Triton MDOs Overturned

In a much-anticipated ruling, a federal appeals court has finally overturned the Marketing Denial Orders (MDOs) handed down to Triton Distribution and Vapetasia. The court has directed the FDA to conduct fresh evaluations of the companies’ marketing applications. The en banc panel of judges decisively voted 10-6 in favor of granting Triton and Vapetasia the opportunity for a comprehensive review.

The decision unloads on the FDA. In a 52-page decision filled with barbs, the Fifth Circuit Court of Appeals, through the majority opinion authored by Judge Andrew S. Oldham, found the FDA’s rejection of Triton’s premarket tobacco product applications (PMTAs) to be “arbitrary and capricious.”

First, the agency gave manufacturers detailed instructions for what information federal regulators needed to approve e-cigarette products. Just as importantly, FDA gave manufacturers specific instructions on what regulators did not need. The agency said manufacturers’ marketing plans would be “critical” to the success of their applications. And the agency promulgated hundreds of pages of guidance documents, hosted public meetings, and posted formal presentations to its website—all with the (false) promise that a flavored-product manufacturer could, at least in theory, satisfy FDA’s instructions. The regulated manufacturers dutifully spent untold millions conforming their behavior and their applications to FDA’s say-so….FDA justifies its behavior with two principal arguments. First, FDA argues that its years’ worth of regulatory guidance was not worth the paper it was printed on because it was hedged with cautious qualifiers and never guaranteed that any particular submission would be granted. Second, and most disturbingly, FDA argues that its capriciousness should be forgiven as harmless because the agency promises to deny petitioners’ applications even if we remand to make the agency follow the law.


The Court raises other concerns with FDA’s approach. In a footnote the opinion raises a question about whether FDA adopted a ban without following the required notice and comment period.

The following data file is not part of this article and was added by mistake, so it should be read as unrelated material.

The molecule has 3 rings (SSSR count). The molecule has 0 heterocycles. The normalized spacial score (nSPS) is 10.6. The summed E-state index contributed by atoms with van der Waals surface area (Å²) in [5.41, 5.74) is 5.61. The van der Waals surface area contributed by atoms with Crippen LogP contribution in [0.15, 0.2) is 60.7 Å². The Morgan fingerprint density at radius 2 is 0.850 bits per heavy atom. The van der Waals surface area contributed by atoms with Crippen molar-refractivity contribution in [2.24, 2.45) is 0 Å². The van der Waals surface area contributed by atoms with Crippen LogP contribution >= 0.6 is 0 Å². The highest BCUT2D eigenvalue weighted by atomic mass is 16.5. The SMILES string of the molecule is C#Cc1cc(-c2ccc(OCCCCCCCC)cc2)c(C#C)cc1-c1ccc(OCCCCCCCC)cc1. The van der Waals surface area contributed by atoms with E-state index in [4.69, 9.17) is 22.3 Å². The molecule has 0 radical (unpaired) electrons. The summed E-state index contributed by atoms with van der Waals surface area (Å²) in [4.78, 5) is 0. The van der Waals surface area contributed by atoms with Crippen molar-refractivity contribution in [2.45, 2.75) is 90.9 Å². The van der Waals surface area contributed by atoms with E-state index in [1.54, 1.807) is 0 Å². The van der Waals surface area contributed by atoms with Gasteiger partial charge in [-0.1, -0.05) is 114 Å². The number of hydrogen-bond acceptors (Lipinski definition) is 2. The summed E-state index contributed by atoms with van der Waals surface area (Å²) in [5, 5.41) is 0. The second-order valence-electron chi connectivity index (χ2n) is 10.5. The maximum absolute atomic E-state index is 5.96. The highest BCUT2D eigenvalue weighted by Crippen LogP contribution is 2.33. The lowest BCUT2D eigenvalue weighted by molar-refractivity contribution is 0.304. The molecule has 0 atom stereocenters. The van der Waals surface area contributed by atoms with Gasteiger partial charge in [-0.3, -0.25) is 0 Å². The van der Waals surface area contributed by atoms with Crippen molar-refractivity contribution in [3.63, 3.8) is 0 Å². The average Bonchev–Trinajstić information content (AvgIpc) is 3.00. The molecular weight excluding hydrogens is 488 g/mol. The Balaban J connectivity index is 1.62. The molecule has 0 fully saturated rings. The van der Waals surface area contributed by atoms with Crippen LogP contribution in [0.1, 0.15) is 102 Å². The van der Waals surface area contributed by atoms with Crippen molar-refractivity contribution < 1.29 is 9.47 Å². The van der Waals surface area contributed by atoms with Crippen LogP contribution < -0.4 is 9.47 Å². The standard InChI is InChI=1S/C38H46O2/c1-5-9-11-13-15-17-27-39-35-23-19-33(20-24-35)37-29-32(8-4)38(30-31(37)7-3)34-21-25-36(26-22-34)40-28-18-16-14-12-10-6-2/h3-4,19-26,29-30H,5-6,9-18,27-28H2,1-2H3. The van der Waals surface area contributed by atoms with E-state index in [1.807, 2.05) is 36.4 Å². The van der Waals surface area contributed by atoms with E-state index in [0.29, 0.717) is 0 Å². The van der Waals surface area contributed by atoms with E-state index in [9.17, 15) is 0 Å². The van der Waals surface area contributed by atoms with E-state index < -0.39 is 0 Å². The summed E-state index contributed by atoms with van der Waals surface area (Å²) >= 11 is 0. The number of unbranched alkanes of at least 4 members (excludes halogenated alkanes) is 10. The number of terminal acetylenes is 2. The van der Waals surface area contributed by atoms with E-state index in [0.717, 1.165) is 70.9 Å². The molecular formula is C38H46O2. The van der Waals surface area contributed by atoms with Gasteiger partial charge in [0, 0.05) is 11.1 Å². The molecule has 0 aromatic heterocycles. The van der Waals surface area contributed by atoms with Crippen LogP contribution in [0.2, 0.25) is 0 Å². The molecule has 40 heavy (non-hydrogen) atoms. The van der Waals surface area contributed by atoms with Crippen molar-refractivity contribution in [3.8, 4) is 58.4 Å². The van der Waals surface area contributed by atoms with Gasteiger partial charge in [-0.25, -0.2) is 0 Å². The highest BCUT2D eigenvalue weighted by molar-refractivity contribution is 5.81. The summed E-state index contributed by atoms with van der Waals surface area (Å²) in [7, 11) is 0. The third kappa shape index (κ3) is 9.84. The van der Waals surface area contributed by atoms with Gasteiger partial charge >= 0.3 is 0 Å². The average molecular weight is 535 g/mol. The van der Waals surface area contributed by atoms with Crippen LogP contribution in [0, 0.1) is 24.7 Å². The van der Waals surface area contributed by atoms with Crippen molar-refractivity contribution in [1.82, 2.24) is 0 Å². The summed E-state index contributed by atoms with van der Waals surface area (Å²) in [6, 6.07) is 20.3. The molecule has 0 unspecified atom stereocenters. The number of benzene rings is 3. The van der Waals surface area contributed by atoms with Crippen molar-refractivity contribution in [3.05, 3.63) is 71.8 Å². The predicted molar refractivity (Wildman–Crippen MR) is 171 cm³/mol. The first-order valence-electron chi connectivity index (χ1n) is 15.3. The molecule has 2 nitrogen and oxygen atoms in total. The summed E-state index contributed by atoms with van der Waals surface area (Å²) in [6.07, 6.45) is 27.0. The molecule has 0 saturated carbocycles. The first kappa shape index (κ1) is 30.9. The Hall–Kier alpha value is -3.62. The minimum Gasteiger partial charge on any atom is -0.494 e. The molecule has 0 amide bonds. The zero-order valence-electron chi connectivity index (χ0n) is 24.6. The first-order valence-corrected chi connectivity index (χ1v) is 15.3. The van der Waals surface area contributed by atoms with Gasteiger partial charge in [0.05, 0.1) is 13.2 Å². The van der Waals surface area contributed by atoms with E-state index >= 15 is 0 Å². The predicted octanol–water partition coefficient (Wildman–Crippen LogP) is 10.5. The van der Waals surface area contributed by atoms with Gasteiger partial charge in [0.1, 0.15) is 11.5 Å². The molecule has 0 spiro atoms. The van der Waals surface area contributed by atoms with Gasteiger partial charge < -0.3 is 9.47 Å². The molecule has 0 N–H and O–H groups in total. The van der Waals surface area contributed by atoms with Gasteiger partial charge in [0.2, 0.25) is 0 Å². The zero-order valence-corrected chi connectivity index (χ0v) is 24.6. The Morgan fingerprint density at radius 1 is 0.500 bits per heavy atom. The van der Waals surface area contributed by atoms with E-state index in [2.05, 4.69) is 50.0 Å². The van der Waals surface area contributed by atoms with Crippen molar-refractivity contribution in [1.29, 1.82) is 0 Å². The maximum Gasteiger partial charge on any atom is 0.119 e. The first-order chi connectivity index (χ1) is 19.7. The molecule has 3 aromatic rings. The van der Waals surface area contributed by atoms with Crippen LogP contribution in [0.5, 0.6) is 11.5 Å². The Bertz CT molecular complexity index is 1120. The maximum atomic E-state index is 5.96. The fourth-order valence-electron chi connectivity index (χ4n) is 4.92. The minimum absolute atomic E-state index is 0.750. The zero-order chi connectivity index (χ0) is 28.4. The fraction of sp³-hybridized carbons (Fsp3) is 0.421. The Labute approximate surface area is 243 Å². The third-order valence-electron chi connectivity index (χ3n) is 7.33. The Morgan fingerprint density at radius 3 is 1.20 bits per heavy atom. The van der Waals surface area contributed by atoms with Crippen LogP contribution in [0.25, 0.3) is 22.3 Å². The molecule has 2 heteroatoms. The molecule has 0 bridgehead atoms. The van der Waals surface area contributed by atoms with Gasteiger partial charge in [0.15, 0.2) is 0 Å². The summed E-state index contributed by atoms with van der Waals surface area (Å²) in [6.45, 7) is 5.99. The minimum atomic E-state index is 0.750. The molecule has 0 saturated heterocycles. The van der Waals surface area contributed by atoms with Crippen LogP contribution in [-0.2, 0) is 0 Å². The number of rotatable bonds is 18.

FDA’s categorical ban has other statutory problems. For example, the TCA states that FDA must follow notice-and-comment procedures before adopting a “tobacco product standard.” See 21 U.S.C. § 387g(c)–(d). And Congress specifically called a ban on tobacco flavors a “tobacco product standard.” See id. § 387g(a)(1)(A) (referring to tobacco flavors, “including strawberry, grape, orange, clove, cinnamon, pineapple, vanilla, coconut, licorice, cocoa, chocolate, cherry, or coffee, that is a characterizing flavor of the tobacco product or tobacco smoke”); see also id. § 387g(a)(2) (cross-referencing noticeand-comment obligation to revise flavor standards). FDA unquestionably failed to follow § 387g’s notice-and-comment obligations before imposing its de facto ban on flavored ecigarettes.

Fn. 5

In October, the Supreme Court refused to hear an appeal from Avail Vapor. There is little question that the FDA will appeal the ruling today to the Supreme Court. It’s likely the Court will finally be compelled to address the split in Circuit Court rulings.

Share this:
Posted in and tagged with
Marc Sanchez

Marc Sanchez

Marc is dedicated to helping his clients navigate the complex world of FDA and USDA legislation. He represents FDA-regulated companies in the food, dietary supplement, beverage, cosmetic, medical device, and drug industries.

Marc is the author of two textbooks and a lecturer at Northeastern University. He is a member of the Washington State Bar Association and the D.C. Bar Association.

Leave a Comment

You must be logged in to post a comment.

Are you in trouble with the FDA?

Don’t panic — you’ve got backup. Download 5 Tips to Help You Navigate FDA Enforcement and learn how to resolve the situation right now.

Expert knowledge of FDA regulations that helps you strategically grow your business